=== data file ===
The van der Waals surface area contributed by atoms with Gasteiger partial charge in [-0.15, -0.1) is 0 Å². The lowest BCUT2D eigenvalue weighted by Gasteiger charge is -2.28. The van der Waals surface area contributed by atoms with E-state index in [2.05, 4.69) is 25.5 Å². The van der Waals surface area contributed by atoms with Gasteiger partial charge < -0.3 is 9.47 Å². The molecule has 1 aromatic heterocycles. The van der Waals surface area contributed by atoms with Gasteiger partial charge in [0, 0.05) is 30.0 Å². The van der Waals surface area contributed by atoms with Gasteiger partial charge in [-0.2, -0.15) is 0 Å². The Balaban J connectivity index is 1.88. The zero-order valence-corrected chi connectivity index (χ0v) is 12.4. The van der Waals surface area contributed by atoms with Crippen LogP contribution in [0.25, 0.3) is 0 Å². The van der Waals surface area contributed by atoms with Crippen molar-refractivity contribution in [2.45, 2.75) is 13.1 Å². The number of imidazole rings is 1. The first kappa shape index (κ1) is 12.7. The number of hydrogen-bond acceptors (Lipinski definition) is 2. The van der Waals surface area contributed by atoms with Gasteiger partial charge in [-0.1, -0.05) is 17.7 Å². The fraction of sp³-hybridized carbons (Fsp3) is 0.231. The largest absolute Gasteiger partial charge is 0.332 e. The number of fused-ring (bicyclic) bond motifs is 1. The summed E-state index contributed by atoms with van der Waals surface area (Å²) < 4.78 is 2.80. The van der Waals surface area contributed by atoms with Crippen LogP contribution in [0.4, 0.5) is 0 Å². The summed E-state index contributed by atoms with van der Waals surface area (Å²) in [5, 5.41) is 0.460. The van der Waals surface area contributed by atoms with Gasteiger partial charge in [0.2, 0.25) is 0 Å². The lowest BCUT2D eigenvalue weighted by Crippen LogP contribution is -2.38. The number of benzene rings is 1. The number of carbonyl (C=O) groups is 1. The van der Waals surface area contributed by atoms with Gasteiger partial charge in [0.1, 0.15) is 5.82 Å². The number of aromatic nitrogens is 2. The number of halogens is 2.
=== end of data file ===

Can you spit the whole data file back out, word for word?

The van der Waals surface area contributed by atoms with Gasteiger partial charge in [-0.15, -0.1) is 0 Å². The lowest BCUT2D eigenvalue weighted by Gasteiger charge is -2.28. The van der Waals surface area contributed by atoms with E-state index in [2.05, 4.69) is 25.5 Å². The van der Waals surface area contributed by atoms with Gasteiger partial charge < -0.3 is 9.47 Å². The molecule has 1 aromatic heterocycles. The van der Waals surface area contributed by atoms with Gasteiger partial charge in [0, 0.05) is 30.0 Å². The van der Waals surface area contributed by atoms with Gasteiger partial charge in [-0.2, -0.15) is 0 Å². The Balaban J connectivity index is 1.88. The zero-order valence-corrected chi connectivity index (χ0v) is 12.4. The van der Waals surface area contributed by atoms with Crippen LogP contribution in [0.25, 0.3) is 0 Å². The van der Waals surface area contributed by atoms with Crippen molar-refractivity contribution in [2.45, 2.75) is 13.1 Å². The number of imidazole rings is 1. The first kappa shape index (κ1) is 12.7. The number of hydrogen-bond acceptors (Lipinski definition) is 2. The van der Waals surface area contributed by atoms with Gasteiger partial charge in [-0.1, -0.05) is 17.7 Å². The fraction of sp³-hybridized carbons (Fsp3) is 0.231. The largest absolute Gasteiger partial charge is 0.332 e. The number of fused-ring (bicyclic) bond motifs is 1. The summed E-state index contributed by atoms with van der Waals surface area (Å²) < 4.78 is 2.80. The van der Waals surface area contributed by atoms with Crippen LogP contribution in [0.4, 0.5) is 0 Å². The summed E-state index contributed by atoms with van der Waals surface area (Å²) in [5, 5.41) is 0.460. The van der Waals surface area contributed by atoms with Gasteiger partial charge in [0.2, 0.25) is 0 Å². The lowest BCUT2D eigenvalue weighted by Crippen LogP contribution is -2.38. The number of benzene rings is 1. The number of carbonyl (C=O) groups is 1. The van der Waals surface area contributed by atoms with Gasteiger partial charge in [0.1, 0.15) is 5.82 Å². The number of aromatic nitrogens is 2. The number of halogens is 2.